Almost 20 years after becoming a foreign correspondent, Alex Crawford‘s willingness to report from some of the world’s most dangerous places is unchanged.
“Has my appetite diminished? Unfortunately for my family, I don’t think it has,” the Sky News special correspondent says.
“I don’t see it as an appetite for danger. I see it as an appetite for good journalism and some of it has danger.”
She does recognise that the level of danger she will accept is “probably a little bit higher than most other people just because of their reaction to what I’m doing”.
“But it doesn’t feel unwieldy or overwhelming, and if it does reach that point then I usually stop.” Having a team, and strict Sky News safety and security policies, helps too, she adds.
Crawford has worked for the broadcaster since its launch in 1989 and first became a foreign correspondent in 2005, with postings in the likes of India, the UAE and South Africa.
The journalist, who is now based in Istanbul, met up with Press Gazette during a break in the UK in July – shortly after the release of her new documentary film, Women at War: Mexico.
She takes the opportunity to speak passionately about the value of journalism – and the fact the industry is “floundering” and being devalued.
“It’s the most important thing, probably because it should be deciphering truth from lies. It should be investigating injustice and telling people about things that are going right. How do we value it so little?”
Crawford says she is “not just blowing smoke up our arses” when she asserts that journalism is “fundamental to almost everything”.
“It’s more important than any government or any prime minister or any president because we’re meant to be independent and thoughtful and the moral conscience.
“And that sounds grand because it is fucking grand. That’s what we should be aspiring to be. We may not always be doing it right but that’s what we should be and that’s why it’s so important.
“And foreign journalism is important because you bring back and tell truths and say what’s going on on the ground with a bit of knowledge to people who might not have any of that knowledge.”
“Probably foreign journalism and any journalism is going to have an inherent risk with it, and you have to, in a way, be prepared for those risks because getting to the truth of things is going to be uncomfortable for lots of people, newsrooms, editors and governments,” Crawford adds.
“The whole Partygate thing – okay, Pippa Crerar and Paul Brand probably aren’t in a country where they’re going to be put in jail, but it must have been pretty uncomfortable for a bit for them because there’s reputational damage if you get it wrong, and even reputational damage if you get it right, with people just calling you this, that and the other, or tearing you down on social media.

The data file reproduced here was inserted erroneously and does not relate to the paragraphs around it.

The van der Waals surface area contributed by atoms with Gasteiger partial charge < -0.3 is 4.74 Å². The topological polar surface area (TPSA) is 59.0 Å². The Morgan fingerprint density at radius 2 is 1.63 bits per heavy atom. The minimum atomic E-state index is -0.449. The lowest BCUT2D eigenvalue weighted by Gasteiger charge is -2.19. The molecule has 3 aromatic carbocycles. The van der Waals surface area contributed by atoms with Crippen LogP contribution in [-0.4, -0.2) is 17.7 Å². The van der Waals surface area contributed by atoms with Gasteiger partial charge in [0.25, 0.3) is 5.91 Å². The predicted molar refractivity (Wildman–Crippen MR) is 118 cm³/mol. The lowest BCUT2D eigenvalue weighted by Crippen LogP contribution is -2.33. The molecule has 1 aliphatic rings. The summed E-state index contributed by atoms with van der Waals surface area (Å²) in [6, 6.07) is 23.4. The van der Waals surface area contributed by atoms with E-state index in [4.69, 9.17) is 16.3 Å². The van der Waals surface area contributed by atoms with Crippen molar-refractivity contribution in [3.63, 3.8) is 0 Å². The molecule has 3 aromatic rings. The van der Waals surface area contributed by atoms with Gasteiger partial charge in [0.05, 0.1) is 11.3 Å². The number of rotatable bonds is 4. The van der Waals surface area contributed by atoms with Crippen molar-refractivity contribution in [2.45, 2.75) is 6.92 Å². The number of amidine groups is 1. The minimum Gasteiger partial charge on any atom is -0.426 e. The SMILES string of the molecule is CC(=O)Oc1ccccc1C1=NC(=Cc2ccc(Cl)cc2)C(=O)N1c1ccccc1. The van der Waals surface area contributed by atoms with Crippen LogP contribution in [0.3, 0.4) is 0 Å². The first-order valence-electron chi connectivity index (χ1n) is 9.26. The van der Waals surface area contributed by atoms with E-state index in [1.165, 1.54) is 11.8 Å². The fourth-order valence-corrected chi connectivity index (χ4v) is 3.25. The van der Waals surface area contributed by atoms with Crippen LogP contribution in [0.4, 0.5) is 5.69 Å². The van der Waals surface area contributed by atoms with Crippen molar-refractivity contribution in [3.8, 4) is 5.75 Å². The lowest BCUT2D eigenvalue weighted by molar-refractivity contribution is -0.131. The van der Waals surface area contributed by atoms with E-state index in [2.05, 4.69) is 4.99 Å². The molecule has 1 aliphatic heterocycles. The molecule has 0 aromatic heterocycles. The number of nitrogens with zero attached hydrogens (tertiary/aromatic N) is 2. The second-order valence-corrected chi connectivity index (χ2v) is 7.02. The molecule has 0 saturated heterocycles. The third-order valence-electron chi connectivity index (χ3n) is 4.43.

“In foreign parts, when you’re reporting on anarchy or hostility, the risks are different and maybe higher, but they’ve got to be worth taking.”
‘We’ve got to value our own industry better’
However, those risks should be shouldered by trained journalists, Crawford believes. She is uncomfortable about the increase in people – including high-profile figures, like politicians or sportspeople – “masquerading” as journalists of all types.
She says it “shouldn’t be possible for someone to just decide one day” they are a journalist. “We’ve got to value our own industry a little bit better, otherwise there is no value in it.”
That distinction also counts for people who are eyewitnesses to an event or have an opinion on something that has happened.
“I don’t think as a matter of principle you should be taking whole stories and whole anything from people who aren’t journalists. Of course, maybe take it – having checked out what they’re saying is true – credit saying, ‘so-and-so who was close by and claims she saw this’, but… what is the point of all the rest of us doing hostile environment courses, journalist courses, anything of that ilk and you’re happy to take pictures from a war zone with no HR? You haven’t checked whether they’re safe. You haven’t checked whether they’ve got a flak jacket. You haven’t even checked their facts.”
The reason all this is increasingly important? Crawford says: “Unfortunately, we’re in an era where all the guys who don’t like journalists are winning the battle of convincing the general public that all journalists are one up from snakes – or actually the snakes – instead of the defenders of truth, and it really doesn’t help when you have people masquerading as journalists.”
She continues: “It’s been going that way for a while, and that’s on top of the sort of Trump, Boris Johnson era of downgrading journalists when it suits them and taking columns when it suits them. It’s downgraded the whole industry.
“And now we’re all fighting to prove that we’re honest, that we’re genuine, that we have no agenda. It’s just made it a lot harder for us, for everyone, I think.”
“Otherwise, the industry will die, and it’s floundering right now, it’s really floundering.
“When I first started out, you couldn’t get a job as a journalist without an NCTJ certificate,” she adds. “And now I don’t know how much it’s worth, but it feels to me like it’s not worth very much if someone can just pick up a camera, take themselves off to Libya or Ukraine, send a few sexy pictures back and suddenly they’re a journalist.”
Alex Crawford says there is ‘appetite for good journalism’
Crawford is one of many of the world’s leading journalists who have been to Ukraine repeatedly since Russia launched its full-scale invasion in February 2022.
She has seen the landscape for journalists change from a “haphazard” and “anarchic” approach to one that is “very controlled” by press officers in the country – often former journalists themselves.